Ahh! Stable ground. Fresh
off the Grand Princess cruise ship I took in the salty
and humid early morning air as I strolled along the
squeaky clean sidewalk at the A.C. Wathey Pier at Pointe
Blanche, in Dutch Sint Maarten.
Sint Maarten is the
world’s smallest land mass that is home to two
sovereign nations…Dutch on the south side and
French on the north. Sint Maarten is part of the Netherland
Antilles, along with Curacoa, Bonaire, Saba, and St.
Eustatuis. St. Martin is part of the French overseas
Department, governed by Guadelope. Dutch Sint Maarten
is bustling with the traffic generated by the cruise
ships and the Princess Juliana International Airport.
French St. Martin stays to itself…the culture
and cuisine that is French is abundant there.
As I was corralled into
the “Group C” sea kayakers’ spot on
the sidewalk, I took a peak at the ocean to my left.
Although still a touch gray under the rising sun, the
water seemed to beckon me with the promise of turquoise
colors and warm temperatures. The sense of hope afforded
me the strength, after a late night on the cruise ship,
to keep up with the group as we made our way to the
bus that would take us to well-known Simpson Bay.
small shopping pavilion at the port was reflective of
Dutch architecture, with soft pastels and wooden eaves,
notably clean and neat. The sights I digested that morning
reminded me that I was, indeed, partaking in international
My husband and I hopped
on the bus and cruised along while we took in the surprising
vistas of low, arid terrain covered in desert vegetation.
So this is a Caribbean island, I thought to myself?
(Our upcoming sea kayaking adventure would soon confirm
that it is indeed.) Diane Scott, of Tri-Sport Outdoor
Activities, provided an informational history brief
of Dutch Sint Maarten and French St. Martin along the
way. She dispensed just enough material to spark my
curiosity of the island’s unique background. A
short and pleasant bus ride away, we arrived at an old
resort on Simpson Bay Lagoon.
Simpson Bay is one of
the largest landlocked bodies of water in the Caribbean.
Located on the southwestern side of the island, narrow
isthmuses rim Simpson Bay. The lagoon is part Dutch,
part French and is known as the busiest water sport
center on the south side of the island. Diane explained
that in the summer months there are hundreds of boats
in the lagoon, making for more of an adventure for kayakers.
Simpson Bay Lagoon offers tranquil waters for kayaking,
especially in the fall months when the boaters are in
Our kayaking adventure
began with a quick lesson on paddling by avid triathlete,
Malcom, the founder of Tri-Sport of Sint Maarten. Tri-Sport
is not only an adventure outfitter, but, as I was told,
is THE retail outlet for outdoors sporting gear on the
island. Diane and Felipe also joined us as our guides
around the lagoon. From start to finish they were excellent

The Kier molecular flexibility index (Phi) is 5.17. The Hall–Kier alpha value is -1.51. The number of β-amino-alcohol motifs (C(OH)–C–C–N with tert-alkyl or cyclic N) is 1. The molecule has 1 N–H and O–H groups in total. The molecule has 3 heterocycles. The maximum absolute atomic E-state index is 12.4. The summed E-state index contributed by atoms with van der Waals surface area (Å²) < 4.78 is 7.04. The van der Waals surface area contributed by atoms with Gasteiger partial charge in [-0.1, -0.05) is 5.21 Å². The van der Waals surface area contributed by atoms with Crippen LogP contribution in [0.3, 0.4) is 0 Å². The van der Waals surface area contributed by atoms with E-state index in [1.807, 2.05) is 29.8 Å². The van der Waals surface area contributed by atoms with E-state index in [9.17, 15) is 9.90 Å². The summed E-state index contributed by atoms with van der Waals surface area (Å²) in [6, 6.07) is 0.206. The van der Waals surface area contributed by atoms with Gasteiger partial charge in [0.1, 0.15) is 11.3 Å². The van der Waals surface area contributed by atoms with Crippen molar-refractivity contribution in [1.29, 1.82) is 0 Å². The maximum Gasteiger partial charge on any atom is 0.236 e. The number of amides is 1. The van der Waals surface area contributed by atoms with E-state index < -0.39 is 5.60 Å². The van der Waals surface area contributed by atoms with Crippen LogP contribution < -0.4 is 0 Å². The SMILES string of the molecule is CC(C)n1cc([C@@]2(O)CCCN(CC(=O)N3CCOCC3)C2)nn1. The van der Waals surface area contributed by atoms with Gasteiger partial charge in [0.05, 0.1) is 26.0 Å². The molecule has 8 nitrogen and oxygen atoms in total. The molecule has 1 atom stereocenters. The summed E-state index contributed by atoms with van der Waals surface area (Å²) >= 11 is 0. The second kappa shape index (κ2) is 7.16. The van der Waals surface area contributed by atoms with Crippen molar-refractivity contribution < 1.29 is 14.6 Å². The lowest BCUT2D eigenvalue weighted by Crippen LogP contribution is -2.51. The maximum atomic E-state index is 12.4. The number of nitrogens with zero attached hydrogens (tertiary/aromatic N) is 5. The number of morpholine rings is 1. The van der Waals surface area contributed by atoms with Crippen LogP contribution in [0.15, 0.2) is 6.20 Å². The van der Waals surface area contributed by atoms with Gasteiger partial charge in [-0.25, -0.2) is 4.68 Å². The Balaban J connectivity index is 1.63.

teachers, guides, and hosts.
My husband and I decided on the tandem kayak, despite
the legend that it’s the “divorce kayak”!
The first 10 minutes on the water were critical. We
proceeded to delicately tell the other how to kayak,
until we realized that, what do you know, we were both
doing something right…we were leading the pack!
Before we knew it we were paddling like a team, our
hearts were beating steadily, we were taking in the
view, and we were half way to Explorer Island, our destination
for the day.
At Explorer Island we
had our choice of swimming in the clear waters, diving
off the rustic floating platform, lounging, or playing
paddleball. Pumped up by the thrill of the open water,
and the stimulation of rich exercise, we choose all
but the lounging.
paddled up to the shores of Mt. Fortune for a short
time, then, paddled adjacent to the Conch Cemetery,
that is based on a local legend. After a momentary glimpse
at the Conch Cemetery we headed back out on the water
to kayak towards our next stop…the mangroves.
It is here that we encountered a bit of wildlife. The
mangroves provide shelter and nourishment to many sea
creatures, including the sea cucumber and the Upside-down
Jellyfish. Fortunately, we were able to locate and palm
both. I never knew you could hold a jellyfish without
experiencing a great deal of pain, but indeed you can.
These jellyfish just need to be held…held correctly
that is. They must be held from the bottom, not the
top where the stingers are located. The lofty and intriguing
sea cucumbers, on the other hand, can be handled more
enthusiastically. Although your imagination might roam,
in the end you’ll decide they do indeed look like
Our kayak back to the
resort was challenged by the requirement of staying
clear of the “sinking sands”, the sand bar
made of drudged up sand excavated to create Simpson
Bay Lagoon years ago.
Back at our starting
point we were rewarded with Carib beers and relaxed
chat with the refreshingly hospitable staff of Tri-Sport.
I watched overhead as the frigate birds flew past and